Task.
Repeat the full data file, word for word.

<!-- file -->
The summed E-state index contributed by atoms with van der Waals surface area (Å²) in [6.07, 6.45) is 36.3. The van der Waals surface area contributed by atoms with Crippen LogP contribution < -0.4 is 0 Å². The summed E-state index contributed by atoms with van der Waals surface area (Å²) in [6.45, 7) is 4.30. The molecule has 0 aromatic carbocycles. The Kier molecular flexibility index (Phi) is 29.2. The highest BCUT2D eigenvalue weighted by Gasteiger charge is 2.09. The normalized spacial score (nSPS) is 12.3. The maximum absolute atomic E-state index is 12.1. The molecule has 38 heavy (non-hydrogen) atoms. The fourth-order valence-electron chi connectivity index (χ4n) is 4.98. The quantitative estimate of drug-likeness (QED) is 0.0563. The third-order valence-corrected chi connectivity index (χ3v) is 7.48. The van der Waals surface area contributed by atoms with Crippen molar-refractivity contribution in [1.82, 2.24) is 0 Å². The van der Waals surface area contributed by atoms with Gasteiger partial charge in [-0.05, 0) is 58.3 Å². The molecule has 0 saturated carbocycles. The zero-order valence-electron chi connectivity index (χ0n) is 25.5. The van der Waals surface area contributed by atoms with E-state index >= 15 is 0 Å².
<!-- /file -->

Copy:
The summed E-state index contributed by atoms with van der Waals surface area (Å²) in [6.07, 6.45) is 36.3. The van der Waals surface area contributed by atoms with Crippen LogP contribution < -0.4 is 0 Å². The summed E-state index contributed by atoms with van der Waals surface area (Å²) in [6.45, 7) is 4.30. The molecule has 0 aromatic carbocycles. The Kier molecular flexibility index (Phi) is 29.2. The highest BCUT2D eigenvalue weighted by Gasteiger charge is 2.09. The normalized spacial score (nSPS) is 12.3. The maximum absolute atomic E-state index is 12.1. The molecule has 38 heavy (non-hydrogen) atoms. The fourth-order valence-electron chi connectivity index (χ4n) is 4.98. The quantitative estimate of drug-likeness (QED) is 0.0563. The third-order valence-corrected chi connectivity index (χ3v) is 7.48. The van der Waals surface area contributed by atoms with Crippen molar-refractivity contribution in [1.82, 2.24) is 0 Å². The van der Waals surface area contributed by atoms with Gasteiger partial charge in [-0.05, 0) is 58.3 Å². The molecule has 0 saturated carbocycles. The zero-order valence-electron chi connectivity index (χ0n) is 25.5. The van der Waals surface area contributed by atoms with E-state index >= 15 is 0 Å².